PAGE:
The highschool graduates dawn personalized caps and walk around town wearing them during the last weekend of school. On that same weekend, they pile into open-topped trucks, blast music, honk horns, and have a moving dance party. It was awesome to watch, and the students were having a great time.
(This is proof that not every Dane is tall and blonde.)
Can anyone help with this translation? All I know is tak = thanks. (Google translate was of little help.)
9. Look at all the statues of women.
After a couple of weeks in Italy surrounded by statues of David, Dante, and others, I was surprised to see so many female statues in Copenhagen. I haven’t had a moment to read about the history of the city/country, or to Google all the statues that I came across, so if anyone has any insight on this, do tell.
10. And here are even more places to see in Copenhagen (that I didn’t actually get to!)
- the Botanical garden
- the Statens Museum for Kunst (the National Gallery of Denmark)
- Nyhavn house No. 20 – aka where Hans Christian Andersen lived
- the Royal Danish Opera House
Looking for more ideas? See my first list 10 things to do in Copenhagen.
All photos by Jordana.
Well, dear readers, I’m now into my second week back from a wonderful European vacation, and I’m getting a handle on my photo organization.
Thanks to Expedia.ca, I was able to spend almost two glorious weeks in the chaotic, passionate, delicious, sunny, and inspiring Italy! (A full recap on Italy in the weeks ahead, I promise.) After Italy, though, I decided to extend my stay in Europe by a few days. As I always like a good travel adventure, I booked an EasyJet flight from Milano Malpensa to Copenhagen, Denmark! It was a brilliant decision if I do say so myself.
I have much to share from Italy, naturally, but this week, I’m sharing my take onÂ Copenhagen. I have loads to report – hello, Copenhagen, design, design, design – but for today, I thought I’d start things off with 10 things that I did in Copenhagen that I would recommend (or do again).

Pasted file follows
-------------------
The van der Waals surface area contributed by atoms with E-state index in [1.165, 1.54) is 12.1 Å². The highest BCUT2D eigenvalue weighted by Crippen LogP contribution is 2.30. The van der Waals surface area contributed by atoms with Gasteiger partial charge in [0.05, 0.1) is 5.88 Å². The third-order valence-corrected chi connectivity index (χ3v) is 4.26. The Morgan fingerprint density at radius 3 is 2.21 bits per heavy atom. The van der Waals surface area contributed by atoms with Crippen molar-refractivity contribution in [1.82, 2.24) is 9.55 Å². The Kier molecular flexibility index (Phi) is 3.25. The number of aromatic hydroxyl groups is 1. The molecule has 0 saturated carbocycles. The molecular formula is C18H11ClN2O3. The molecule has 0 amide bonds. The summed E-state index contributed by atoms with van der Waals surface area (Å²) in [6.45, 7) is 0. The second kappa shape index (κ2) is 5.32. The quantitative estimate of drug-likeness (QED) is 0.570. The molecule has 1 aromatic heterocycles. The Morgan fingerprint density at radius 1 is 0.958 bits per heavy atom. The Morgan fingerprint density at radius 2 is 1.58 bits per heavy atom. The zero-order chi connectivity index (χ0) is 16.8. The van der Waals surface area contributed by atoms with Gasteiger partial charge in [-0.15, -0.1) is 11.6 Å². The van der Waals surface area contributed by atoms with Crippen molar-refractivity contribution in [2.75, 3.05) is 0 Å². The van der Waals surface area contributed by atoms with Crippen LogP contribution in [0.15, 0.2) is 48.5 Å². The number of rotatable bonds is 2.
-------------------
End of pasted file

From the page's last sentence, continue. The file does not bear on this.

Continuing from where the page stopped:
10 Things To Do in Copenhagen
1. Stay near Kongens Have park in WakeUp Copenhagen (Borgergade location).
Booking a Copenhagen hotel in June (for around $200/night) was nearly impossible. I needed 4 nights in a hotel, and it seemed like everything in my price range was absolutely full. Hotels in Copenhagen were more expensive than I was expecting, and when I was planning my holiday, I was getting a bit discouraged when it came to the hotels (and my budget).
I ended up booking a stay with WakeUp Borgergade, and I’m quite happy with how things worked out. The “budget” hotel (just under $200 night including breakfast) was bright, modern, and the staff were friendly at check-in. While my room was small, it was very well designed, efficient, bright, and clean. I cannot get over the design of the bathroom and the use of frosted glass. The bed was very comfortable, and the duvets were fluffy. The room’s large windows expanded the space, and, although the large window opened, I appreciated the air conditioning.
On the downside, since the room was small, there was barely any room to store luggage, unpack clothes, or spread out toiletries. I made do, of course, but a closet would have been useful…especially for an extended stay (and luggage full of 2 weeks worth of clothing).
What I hadn’t realized when I booked the hotel was the convenient location. It was just perfect! The WakeUp Borgergade is in a clean, high-end part of town and close to shopping streets, Kongens Have park and Rosenborg Castle (so so lovely!), restaurants, Nyhavn (harbour), and more. When I walked down to Tivoli on my third day and saw some of the hotels I was originally considering, I realized that I wouldn’t have been as happy with the locations of these places. I really enjoyed being within minutes of the park.